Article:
Sometimes I like to picture Leonard as professional basketball’s Ron Swanson, chucking his computer into a dumpster because, after attempting to buy a handcrafted mahogany wood model of a B-25 Mitchell Panchito, April Ludgate informed him Google Earth exists.


A lot has been said about how Leonard doesn’t say anything. People have been obsessed with his proclivity for silence for as long as he’s been in the league. To understate it, he’s been tough to get a bead on. There are around 218,000 results when you Google “Kawhi Leonard quiet.” In the “People also ask” section of the first page of results, the second question listed is “Does Kawhi Leonard have emotions?” Also, this:

I’m pretty sure the answer is yes. More examples. From a now-surreal-to-reread Bleacher Report profile by Jonathan Abrams, here’s Justin Hutson, an assistant coach of Leonard’s when he was at San Diego State, talking about Leonard like he’s a spy or something:

“He was a guy you had to go find [in recruiting] because he wasn’t always going to pick up his phone. He was not easy to get in touch with, not easy to read, but he was genuine with me. So if you continue to work and call and go see him and text, he appreciated that.”

On February 13, 2013, in his second year in San Antonio, Leonard hit a game-winning 3 against the Cavs with a couple seconds left on the clock. Dion Waiters (who’s just different) had collapsed down on a Tony Parker drive and left Leonard all alone in the right corner. Kawhi stuck it clean. The only part of his body language suggesting he was excited was the tiny bit of extra juice he added to the high-five he gave Manu on his way to the bench. After the game, during media availability, the discussion again turned to Leonard’s lack of volume. Popovich got to answer questions about it. I’ll front-load this with stuff that has nothing to do with Leonard because it’s just good, surly Pop, but the Leonard chatter comes near the end.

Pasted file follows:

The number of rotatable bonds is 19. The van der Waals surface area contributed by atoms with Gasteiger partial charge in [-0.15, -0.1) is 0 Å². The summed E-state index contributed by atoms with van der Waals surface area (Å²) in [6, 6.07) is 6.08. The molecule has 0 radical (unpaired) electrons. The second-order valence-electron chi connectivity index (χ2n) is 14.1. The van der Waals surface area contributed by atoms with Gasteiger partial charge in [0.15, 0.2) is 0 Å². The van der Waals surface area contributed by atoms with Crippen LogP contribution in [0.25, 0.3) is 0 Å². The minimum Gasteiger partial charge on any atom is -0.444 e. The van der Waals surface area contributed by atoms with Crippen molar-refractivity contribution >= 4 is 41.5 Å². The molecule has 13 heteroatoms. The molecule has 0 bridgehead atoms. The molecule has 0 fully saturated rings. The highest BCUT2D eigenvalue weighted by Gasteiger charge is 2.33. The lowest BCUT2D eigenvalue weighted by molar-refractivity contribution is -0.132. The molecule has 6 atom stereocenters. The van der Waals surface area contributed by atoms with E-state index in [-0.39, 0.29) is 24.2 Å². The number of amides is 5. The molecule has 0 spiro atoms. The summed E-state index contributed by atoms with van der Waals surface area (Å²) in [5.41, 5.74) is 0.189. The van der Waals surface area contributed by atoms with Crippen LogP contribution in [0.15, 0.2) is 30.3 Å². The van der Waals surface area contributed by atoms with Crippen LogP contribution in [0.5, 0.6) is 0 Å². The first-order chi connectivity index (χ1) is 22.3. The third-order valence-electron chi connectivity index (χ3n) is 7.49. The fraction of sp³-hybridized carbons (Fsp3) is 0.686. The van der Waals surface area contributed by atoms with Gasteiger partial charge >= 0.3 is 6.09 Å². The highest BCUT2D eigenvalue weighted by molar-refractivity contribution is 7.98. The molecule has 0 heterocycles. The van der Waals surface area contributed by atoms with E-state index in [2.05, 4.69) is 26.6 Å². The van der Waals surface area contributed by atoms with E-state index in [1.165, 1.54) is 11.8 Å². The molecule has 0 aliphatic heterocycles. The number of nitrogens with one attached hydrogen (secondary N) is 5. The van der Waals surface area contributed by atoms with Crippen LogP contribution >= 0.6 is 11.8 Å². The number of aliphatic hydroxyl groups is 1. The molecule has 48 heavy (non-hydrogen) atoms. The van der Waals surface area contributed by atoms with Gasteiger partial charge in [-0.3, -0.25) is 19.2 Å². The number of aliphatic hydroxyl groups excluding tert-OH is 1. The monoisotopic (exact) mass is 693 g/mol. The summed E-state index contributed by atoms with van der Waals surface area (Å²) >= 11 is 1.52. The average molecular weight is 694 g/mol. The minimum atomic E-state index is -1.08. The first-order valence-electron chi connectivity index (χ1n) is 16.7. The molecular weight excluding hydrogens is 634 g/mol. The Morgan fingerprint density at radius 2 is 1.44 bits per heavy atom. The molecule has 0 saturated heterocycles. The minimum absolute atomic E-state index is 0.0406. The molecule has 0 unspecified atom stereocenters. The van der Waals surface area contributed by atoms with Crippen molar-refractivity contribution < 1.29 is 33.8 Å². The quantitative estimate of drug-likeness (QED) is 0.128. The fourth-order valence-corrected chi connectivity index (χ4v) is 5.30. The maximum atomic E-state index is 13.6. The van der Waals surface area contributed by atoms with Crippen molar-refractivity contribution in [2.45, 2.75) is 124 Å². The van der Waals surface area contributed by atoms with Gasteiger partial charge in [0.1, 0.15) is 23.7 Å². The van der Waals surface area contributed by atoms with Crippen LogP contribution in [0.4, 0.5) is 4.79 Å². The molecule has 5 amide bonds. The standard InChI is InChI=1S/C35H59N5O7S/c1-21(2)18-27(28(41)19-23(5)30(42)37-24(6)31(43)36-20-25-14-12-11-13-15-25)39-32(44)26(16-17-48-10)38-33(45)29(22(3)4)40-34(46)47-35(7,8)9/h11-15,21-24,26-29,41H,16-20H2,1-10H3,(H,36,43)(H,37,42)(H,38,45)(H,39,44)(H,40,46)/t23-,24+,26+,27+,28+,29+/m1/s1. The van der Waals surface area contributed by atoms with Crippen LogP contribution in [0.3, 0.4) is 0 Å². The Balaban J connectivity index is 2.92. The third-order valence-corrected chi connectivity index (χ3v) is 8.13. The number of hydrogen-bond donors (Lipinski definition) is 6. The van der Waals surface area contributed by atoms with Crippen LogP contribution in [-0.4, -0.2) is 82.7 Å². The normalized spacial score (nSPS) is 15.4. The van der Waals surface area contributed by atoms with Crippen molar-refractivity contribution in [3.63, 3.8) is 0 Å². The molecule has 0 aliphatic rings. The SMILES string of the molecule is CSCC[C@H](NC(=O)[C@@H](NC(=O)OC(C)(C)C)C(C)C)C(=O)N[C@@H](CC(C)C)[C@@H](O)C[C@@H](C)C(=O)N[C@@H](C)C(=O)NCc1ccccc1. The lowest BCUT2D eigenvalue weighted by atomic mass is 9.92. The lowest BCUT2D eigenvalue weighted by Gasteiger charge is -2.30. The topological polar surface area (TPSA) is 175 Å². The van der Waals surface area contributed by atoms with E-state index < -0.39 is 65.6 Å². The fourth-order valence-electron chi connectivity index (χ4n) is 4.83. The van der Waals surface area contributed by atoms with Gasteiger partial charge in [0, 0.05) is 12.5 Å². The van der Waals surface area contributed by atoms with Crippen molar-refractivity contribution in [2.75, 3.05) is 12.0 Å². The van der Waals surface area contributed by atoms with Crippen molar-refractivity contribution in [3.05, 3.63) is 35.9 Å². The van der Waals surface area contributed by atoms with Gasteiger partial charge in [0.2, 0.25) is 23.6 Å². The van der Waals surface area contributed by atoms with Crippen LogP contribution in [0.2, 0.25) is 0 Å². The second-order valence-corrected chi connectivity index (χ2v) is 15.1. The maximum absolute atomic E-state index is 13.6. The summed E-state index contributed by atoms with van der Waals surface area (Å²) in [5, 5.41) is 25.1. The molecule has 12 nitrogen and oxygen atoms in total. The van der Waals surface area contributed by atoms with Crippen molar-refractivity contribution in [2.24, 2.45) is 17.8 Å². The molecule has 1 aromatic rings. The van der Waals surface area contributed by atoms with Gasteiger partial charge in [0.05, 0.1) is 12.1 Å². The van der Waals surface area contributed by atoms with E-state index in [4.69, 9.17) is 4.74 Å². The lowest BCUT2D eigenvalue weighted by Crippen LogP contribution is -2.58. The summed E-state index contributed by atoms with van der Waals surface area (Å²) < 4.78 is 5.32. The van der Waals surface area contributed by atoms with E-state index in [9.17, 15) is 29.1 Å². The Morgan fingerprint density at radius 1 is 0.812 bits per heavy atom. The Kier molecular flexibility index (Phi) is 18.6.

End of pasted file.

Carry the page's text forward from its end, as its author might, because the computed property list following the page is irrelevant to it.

Reporter 1: How big is it going into the All-Star break with a win like that?

Popovich: How big is it? How do I measure that?

Reporter 1: I’m asking you.

Pop: On what scale? Is it like 1 through 10?

Reporter 1: 10.

Pop: Uh, 1. It’s just another game.

Reporter 2: Is there a conscious effort to make Kawhi Leonard involved with, you know, being a leader on this team?

Pop: Uh, no. We have enough leaders already.

Reporter 2: Do you think he’ll be there at some point?

Pop: I think so. He just got here.

Reporter 3: Do you have to teach him to speak first?

Pop: Um, he’s not too big on talking to me. I think he talked to Timmy last week. Other than that I haven’t seen him say much lately.

This is true dedication to doing whatever’s necessary to reveal as little as possible about one’s self. I appreciate the approach. We could all use more peace and quiet. Francis Bacon once said, “Silence is the virtue of fools.” I don’t like to disagree with people who have cool names—and certainly, you know, props to the scientific method—but I honestly think that’s one of the stupidest things I’ve ever heard. I’m more in line with da Vinci on the issue. He said, “Nothing strengthens authority so much as silence.” If that’s true, Leonard’s the king of the world.

Tyler Parker is a writer from Oklahoma.